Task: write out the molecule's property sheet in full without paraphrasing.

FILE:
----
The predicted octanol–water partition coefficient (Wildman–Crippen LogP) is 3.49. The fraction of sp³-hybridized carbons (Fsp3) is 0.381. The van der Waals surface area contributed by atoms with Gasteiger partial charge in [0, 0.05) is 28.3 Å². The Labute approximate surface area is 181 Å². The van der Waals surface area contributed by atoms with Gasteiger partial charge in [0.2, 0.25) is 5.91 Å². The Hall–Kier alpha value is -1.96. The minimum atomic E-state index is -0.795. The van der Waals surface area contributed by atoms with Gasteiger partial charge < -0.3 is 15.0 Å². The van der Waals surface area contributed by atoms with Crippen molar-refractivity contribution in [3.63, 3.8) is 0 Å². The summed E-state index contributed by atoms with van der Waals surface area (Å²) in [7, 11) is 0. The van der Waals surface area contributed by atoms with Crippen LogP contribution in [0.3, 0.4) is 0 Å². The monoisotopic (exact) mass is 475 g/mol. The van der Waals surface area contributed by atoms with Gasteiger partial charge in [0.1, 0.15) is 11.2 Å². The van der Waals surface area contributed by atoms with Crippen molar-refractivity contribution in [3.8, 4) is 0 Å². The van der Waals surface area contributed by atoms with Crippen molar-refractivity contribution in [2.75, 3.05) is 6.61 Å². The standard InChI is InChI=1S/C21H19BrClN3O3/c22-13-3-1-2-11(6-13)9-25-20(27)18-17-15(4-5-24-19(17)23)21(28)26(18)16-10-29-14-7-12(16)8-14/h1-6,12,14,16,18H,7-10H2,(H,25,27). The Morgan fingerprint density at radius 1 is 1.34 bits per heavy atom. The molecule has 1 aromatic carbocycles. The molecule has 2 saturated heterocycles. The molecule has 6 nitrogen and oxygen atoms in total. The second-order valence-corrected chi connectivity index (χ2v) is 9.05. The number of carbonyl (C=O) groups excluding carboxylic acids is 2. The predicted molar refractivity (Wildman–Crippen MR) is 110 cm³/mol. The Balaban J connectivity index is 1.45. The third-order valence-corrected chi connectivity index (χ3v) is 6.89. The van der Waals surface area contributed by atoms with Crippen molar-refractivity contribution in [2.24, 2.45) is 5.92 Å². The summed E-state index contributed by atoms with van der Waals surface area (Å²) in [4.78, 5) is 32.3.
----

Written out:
The predicted octanol–water partition coefficient (Wildman–Crippen LogP) is 3.49. The fraction of sp³-hybridized carbons (Fsp3) is 0.381. The van der Waals surface area contributed by atoms with Gasteiger partial charge in [0, 0.05) is 28.3 Å². The Labute approximate surface area is 181 Å². The van der Waals surface area contributed by atoms with Gasteiger partial charge in [0.2, 0.25) is 5.91 Å². The Hall–Kier alpha value is -1.96. The minimum atomic E-state index is -0.795. The van der Waals surface area contributed by atoms with Gasteiger partial charge < -0.3 is 15.0 Å². The van der Waals surface area contributed by atoms with Crippen molar-refractivity contribution in [3.63, 3.8) is 0 Å². The summed E-state index contributed by atoms with van der Waals surface area (Å²) in [7, 11) is 0. The van der Waals surface area contributed by atoms with Crippen LogP contribution in [0.3, 0.4) is 0 Å². The monoisotopic (exact) mass is 475 g/mol. The van der Waals surface area contributed by atoms with Gasteiger partial charge in [0.1, 0.15) is 11.2 Å². The van der Waals surface area contributed by atoms with Crippen molar-refractivity contribution in [3.8, 4) is 0 Å². The van der Waals surface area contributed by atoms with Crippen molar-refractivity contribution in [2.75, 3.05) is 6.61 Å². The standard InChI is InChI=1S/C21H19BrClN3O3/c22-13-3-1-2-11(6-13)9-25-20(27)18-17-15(4-5-24-19(17)23)21(28)26(18)16-10-29-14-7-12(16)8-14/h1-6,12,14,16,18H,7-10H2,(H,25,27). The Morgan fingerprint density at radius 1 is 1.34 bits per heavy atom. The molecule has 1 aromatic carbocycles. The molecule has 2 saturated heterocycles. The molecule has 6 nitrogen and oxygen atoms in total. The second-order valence-corrected chi connectivity index (χ2v) is 9.05. The number of carbonyl (C=O) groups excluding carboxylic acids is 2. The predicted molar refractivity (Wildman–Crippen MR) is 110 cm³/mol. The Balaban J connectivity index is 1.45. The third-order valence-corrected chi connectivity index (χ3v) is 6.89. The van der Waals surface area contributed by atoms with Crippen molar-refractivity contribution in [2.24, 2.45) is 5.92 Å². The summed E-state index contributed by atoms with van der Waals surface area (Å²) in [4.78, 5) is 32.3.